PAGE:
So what I want to say is that we need to look at the State Protocol and those who are entrusted with such organisa-tions at all times. Sometimes we assume that they could do it. At that time the Government in power was President Kufuor and his men. They started all the organisation. If people had been on their heels, what happened would not have happened at all.

In any case, before the elections the Institute of Economic Affairs (IEA) organised various fora to discuss this transition. And when we look at the whole thing, even the election of the Speaker was addressed that we ought to elect the Speaker before the day of the swearing in of the President instead of coming in the
Mr. E. T. Mensah (NDC -- Ningo Prampram) 12:30 p.m.

morning and rushing it through.

The day before then, we have to elect the Speaker and swear in the new Parliament and have enough time to organise for the following day. I believe the Bill will come before us and we will do justice to it. There is a lot of input on both sides of the House.

I also want to say that the issue that Hon Asiamah referred to -- when you look at page 2 of the Statement that was delivered -- I want to quote aspects of it:

“Madam Speaker, many have spoken about the polarized country. If indeed we are polarized, the President has offered us all the olive branch, proverbial dove and Ghanaians from all political persusasions must accept the challenge and let us all move forward in the right direction”.

Professor Mike Oquaye spoke to this issue. when we talk about polarized nation and we want to point to one direction -- the NDC won in eight regions and 40 per cent in the Eastern Region. And so you cannot be pointing at NDC as a party which espoused tribalism on its platforms, we cannot say that.

As I said, I do not intend to waste any more time, there is a Bill which is coming to this House about the transition and once we do justice to it, what happened last time will never happen again.
Mr. Ambrose P. Dery (NPP -- Lawra/ Nandom) 12:30 p.m.
Madam Speaker, I want to congratulate His Excellency Professor John Evans Atta Mills as President of this country, as a First Gentleman; I also want to congratulate His Excellency John Dramani Mahama as Vice President of this country.
Madam Speaker, permit me to also congratulate you on your election as
Speaker of this House and to say that just as you ascended the seat, to this Chair on merit and not on any tribal or other considerations, under the Government of President Kufuor, the Chief Justice, also a lady, rose to that position through due process and on merit. I want to make it clear that any allegations of appointment based on anything else but qualification are unfounded and cannot be held against the government of the New Patriotic Party (NPP) which handed over to the President.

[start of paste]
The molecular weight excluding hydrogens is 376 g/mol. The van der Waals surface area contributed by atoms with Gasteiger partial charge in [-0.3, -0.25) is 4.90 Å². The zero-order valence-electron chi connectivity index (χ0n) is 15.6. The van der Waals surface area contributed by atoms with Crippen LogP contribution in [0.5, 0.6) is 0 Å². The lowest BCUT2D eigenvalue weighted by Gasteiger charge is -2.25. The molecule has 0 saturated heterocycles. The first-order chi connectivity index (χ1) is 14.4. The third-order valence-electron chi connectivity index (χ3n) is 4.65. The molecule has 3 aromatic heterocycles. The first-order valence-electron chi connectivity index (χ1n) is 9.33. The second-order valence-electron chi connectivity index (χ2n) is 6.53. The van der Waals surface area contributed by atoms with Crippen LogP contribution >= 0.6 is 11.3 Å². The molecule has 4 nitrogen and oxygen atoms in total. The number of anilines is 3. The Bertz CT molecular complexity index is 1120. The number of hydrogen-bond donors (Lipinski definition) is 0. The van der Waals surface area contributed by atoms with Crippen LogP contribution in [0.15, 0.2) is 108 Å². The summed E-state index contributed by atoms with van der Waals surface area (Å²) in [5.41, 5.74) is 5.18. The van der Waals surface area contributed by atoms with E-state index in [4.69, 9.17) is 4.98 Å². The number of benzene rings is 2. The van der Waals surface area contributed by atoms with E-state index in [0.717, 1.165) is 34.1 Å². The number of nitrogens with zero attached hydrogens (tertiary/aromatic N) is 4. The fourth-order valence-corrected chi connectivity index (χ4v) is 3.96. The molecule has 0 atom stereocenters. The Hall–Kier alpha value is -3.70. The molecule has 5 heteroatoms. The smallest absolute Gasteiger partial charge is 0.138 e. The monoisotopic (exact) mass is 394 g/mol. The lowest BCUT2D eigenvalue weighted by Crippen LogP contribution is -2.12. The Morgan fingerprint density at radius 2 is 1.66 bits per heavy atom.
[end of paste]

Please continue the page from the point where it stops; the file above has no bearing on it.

The preamble of the Constitution does allude to the rule of law. The inaugural Address of His Excellency the President is impressive. I want to believe that his actions are going to be in consonance with that inaugural Address. I believe that in doing so he will be respecting the Constitution and among others the resolutions of this honourable
In doing so, I am a little concerned about certain statements I have heard about payments being frozen and it appears to be in contravention of article 180 of the Constitution. Suffice it now to say that I do not want to believe that His Excellency the President will do anything against the Constitution. It is important for us all stakeholders to play our part in developing the appropriate mindset in all Ghanaians to ensure that the democratic system based on multi-party is effective.
The events at the Independence Square show that there is a lot more to be done as far as education is concerned. And I do not want to accept that any particular group, be it the NPP or the NDC, must be held responsible for that, but that we have State institutions such as the State Protocol who themselves must appreciate what the Constitution holds for such situations, that in fact what took place there was a Sitting of Parliament and not a political rally.
Mr. Ambrose P. Dery (NPP -- Lawra/ Nandom) 12:30 p.m.

I think if we all work together with the appropriate constitutional bodies, educating all Ghanaians to understand the various roles, then Parliament will not be undersieged by individual Ghanaians who see us not as Members of Parliament but as Members belonging to different parties and therefore making gestures that are provocative to individual Members.

I would associate myself with the Minority Leader's suggestion that we do work towards separating the ceremonial celebration which could degenerate into a political rally at the Independence Square and the most serious aspects of the business where the First two Gentlemen or Lady and Gentlemen, depending on whoever is elected would swear before this House made up of representatives of all Ghanaians.